Creating calm on Bonfire night.
It is claimed that almost 50% of dogs will be affected by the sounds of fireworks. As a pet owner there are a lot of simple things you can do to lessen the extent of the nervous trauma your hound is enduring. Many of these might be familiar to you, but just in case, here’s a checklist of useful things you can do.
If possible try getting your dog accustomed to hearing fireworks on TV or from a video. Do this starting two weeks before Bonfire night.
Find out the timings of any local displays. Then you’ll be prepared for moment it kicks off. If you start panicking when the fireworks start, so will your dog.
Make sure you do walkies before dark on the day and make the exercise a bit longer so that pooch is ready for a good old sleep at night. Make sure you have an identity tag, just in case some prawn sets off some fireworks before dark while you are walking.
Make a few dens around the house. Quiet cosy places that are a little ‘closed in’ if possible.
Give them food during the day. Loss of appetite is almost certain if they get nervous.
Close all curtains, blinds and doors so that there are no visible signs of fireworks. Turn the TV volume up to a level that doesn’t drive the neighbours crazy. Or put the Radio on and singalong to your favourite tunes. Go the extra mile and treat yourself to a home Karaoke night if it takes your fancy. Don’t be tempted to open any doors while the action is happening outside.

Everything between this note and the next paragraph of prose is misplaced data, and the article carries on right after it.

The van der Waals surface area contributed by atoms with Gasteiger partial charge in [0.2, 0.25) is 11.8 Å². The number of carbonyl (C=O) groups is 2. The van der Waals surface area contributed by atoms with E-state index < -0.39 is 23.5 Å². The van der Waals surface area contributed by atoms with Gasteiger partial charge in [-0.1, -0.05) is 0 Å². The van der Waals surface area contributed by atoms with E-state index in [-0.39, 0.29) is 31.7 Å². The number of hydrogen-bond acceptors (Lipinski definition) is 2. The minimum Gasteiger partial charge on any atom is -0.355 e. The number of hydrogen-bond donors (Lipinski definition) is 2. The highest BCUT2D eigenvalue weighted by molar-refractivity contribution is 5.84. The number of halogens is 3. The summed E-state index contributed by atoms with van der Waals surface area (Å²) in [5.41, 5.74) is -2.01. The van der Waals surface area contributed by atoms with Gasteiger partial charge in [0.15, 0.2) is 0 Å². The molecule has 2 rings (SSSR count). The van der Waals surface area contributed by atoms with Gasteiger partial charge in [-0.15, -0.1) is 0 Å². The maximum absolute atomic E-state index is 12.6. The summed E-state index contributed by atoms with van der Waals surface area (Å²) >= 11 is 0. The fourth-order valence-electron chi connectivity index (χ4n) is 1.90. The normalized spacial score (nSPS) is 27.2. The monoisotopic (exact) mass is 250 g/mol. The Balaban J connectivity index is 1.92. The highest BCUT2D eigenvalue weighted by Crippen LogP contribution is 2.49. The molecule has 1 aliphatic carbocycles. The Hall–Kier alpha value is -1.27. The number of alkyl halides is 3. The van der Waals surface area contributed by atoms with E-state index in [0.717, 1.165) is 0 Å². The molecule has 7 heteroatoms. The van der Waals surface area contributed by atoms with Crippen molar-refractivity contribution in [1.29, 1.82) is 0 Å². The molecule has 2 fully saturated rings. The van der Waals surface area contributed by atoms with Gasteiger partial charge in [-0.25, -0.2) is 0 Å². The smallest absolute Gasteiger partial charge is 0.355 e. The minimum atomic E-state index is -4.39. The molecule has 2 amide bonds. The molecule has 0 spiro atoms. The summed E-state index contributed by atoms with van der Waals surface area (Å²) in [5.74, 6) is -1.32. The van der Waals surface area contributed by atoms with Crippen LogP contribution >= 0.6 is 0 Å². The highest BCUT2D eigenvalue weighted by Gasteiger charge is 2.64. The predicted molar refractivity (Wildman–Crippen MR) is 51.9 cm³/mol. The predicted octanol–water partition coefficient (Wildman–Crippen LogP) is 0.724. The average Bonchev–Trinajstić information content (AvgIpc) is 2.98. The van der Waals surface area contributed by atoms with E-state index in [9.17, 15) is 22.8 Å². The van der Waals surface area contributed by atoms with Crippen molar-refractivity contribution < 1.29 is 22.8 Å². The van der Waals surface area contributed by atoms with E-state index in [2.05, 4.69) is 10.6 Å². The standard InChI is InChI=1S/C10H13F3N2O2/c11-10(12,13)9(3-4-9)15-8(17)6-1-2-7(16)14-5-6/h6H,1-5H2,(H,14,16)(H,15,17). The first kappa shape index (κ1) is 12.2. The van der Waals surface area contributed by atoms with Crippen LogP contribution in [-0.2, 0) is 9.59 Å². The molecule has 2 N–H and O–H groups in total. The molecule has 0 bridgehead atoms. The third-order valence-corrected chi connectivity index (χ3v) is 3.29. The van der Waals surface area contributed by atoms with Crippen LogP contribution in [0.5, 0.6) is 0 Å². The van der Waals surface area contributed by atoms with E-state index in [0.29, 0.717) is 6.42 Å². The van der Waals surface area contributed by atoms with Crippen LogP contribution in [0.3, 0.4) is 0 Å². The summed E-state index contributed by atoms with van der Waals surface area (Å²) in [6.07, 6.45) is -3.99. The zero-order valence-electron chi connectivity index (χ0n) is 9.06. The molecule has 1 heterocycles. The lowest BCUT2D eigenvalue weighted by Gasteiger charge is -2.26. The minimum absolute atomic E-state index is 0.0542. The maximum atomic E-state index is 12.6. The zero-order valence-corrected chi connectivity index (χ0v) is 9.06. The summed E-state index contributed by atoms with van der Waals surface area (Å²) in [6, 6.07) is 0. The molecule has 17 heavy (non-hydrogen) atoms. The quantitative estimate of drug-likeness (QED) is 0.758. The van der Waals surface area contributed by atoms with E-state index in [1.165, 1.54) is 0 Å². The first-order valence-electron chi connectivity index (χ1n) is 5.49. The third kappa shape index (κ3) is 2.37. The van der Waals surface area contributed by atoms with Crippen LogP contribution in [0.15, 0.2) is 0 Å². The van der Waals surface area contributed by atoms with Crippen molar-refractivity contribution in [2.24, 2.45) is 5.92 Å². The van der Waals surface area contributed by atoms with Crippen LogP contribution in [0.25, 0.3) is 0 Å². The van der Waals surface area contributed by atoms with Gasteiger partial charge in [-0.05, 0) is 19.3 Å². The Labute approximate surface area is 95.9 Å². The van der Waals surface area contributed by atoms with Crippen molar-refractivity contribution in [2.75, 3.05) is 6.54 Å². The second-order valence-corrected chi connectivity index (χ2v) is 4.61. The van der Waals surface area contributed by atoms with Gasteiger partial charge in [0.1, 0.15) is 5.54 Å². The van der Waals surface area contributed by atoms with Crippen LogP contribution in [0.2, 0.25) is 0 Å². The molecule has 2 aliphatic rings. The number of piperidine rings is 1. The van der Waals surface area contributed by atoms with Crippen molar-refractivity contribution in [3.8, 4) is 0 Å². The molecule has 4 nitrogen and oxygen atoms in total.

If they haven’t bolted into one of the dens you’ve made, then occupy them. Maybe buy them a new toy to give them on the night. Remember, no self respecting Greyhound should be without a huge Caterpillar. See the Caterpillar (It’s enormous, fun and comforting). Tilly (below) loves hers.
Above all, remember, dogs sense things from us humans. They know when we are sad, they know when things are not right. If you act normally it will help a lot.
There are other things that can help, depending on your dogs natural state of mind. If they are normally well balanced, but thunder or fireworks triggers them into a nervous state, then Pheromones could help. Beaphar CaniComfort contains a copy of the naturally produced Dog Appeasing Pheromone, which is instantly recognisable to dogs. It is naturally produced by the bitch when she nurses her puppies, and gives a continuous and reassuring message to let dogs know that this is a safe and calm area for them to be in.
We had success with a diffuser which we plugged in at lunchtime. Collars can do the same trick.
All of our dogs have suffered high anxiety at the sound of thunder and fireworks. For Maisy, it was the one and only day of the year she would dart upstairs and jump on our bed. Needless to say she could never get back down again, so human had to carry 28kg dog back downstairs.
Be safe, and be prepared this Bonfire night.
Colin and Marie. Totally Greyhound.
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